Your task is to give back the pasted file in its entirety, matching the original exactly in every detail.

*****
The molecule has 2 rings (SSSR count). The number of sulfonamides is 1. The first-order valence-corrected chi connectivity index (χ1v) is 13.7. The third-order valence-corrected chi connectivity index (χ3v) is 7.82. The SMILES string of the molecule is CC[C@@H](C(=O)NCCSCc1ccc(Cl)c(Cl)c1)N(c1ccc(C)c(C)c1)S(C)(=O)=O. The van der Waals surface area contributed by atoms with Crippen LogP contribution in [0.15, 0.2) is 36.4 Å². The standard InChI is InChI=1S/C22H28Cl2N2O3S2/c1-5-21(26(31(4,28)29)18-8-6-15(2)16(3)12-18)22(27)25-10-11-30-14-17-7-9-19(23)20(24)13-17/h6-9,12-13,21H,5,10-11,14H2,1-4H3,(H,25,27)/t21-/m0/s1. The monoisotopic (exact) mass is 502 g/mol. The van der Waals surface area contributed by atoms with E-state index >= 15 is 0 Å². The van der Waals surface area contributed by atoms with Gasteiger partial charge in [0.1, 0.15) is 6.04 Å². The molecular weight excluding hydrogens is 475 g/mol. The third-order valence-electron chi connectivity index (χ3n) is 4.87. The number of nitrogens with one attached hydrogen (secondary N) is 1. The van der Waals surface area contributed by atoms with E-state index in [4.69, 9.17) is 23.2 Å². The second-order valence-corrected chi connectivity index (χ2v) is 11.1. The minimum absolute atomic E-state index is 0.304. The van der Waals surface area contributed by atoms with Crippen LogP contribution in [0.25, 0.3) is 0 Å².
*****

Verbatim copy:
The molecule has 2 rings (SSSR count). The number of sulfonamides is 1. The first-order valence-corrected chi connectivity index (χ1v) is 13.7. The third-order valence-corrected chi connectivity index (χ3v) is 7.82. The SMILES string of the molecule is CC[C@@H](C(=O)NCCSCc1ccc(Cl)c(Cl)c1)N(c1ccc(C)c(C)c1)S(C)(=O)=O. The van der Waals surface area contributed by atoms with Crippen LogP contribution in [0.15, 0.2) is 36.4 Å². The standard InChI is InChI=1S/C22H28Cl2N2O3S2/c1-5-21(26(31(4,28)29)18-8-6-15(2)16(3)12-18)22(27)25-10-11-30-14-17-7-9-19(23)20(24)13-17/h6-9,12-13,21H,5,10-11,14H2,1-4H3,(H,25,27)/t21-/m0/s1. The monoisotopic (exact) mass is 502 g/mol. The van der Waals surface area contributed by atoms with E-state index >= 15 is 0 Å². The van der Waals surface area contributed by atoms with Gasteiger partial charge in [0.1, 0.15) is 6.04 Å². The molecular weight excluding hydrogens is 475 g/mol. The third-order valence-electron chi connectivity index (χ3n) is 4.87. The number of nitrogens with one attached hydrogen (secondary N) is 1. The van der Waals surface area contributed by atoms with E-state index in [4.69, 9.17) is 23.2 Å². The second-order valence-corrected chi connectivity index (χ2v) is 11.1. The minimum absolute atomic E-state index is 0.304. The van der Waals surface area contributed by atoms with Crippen LogP contribution in [0.25, 0.3) is 0 Å².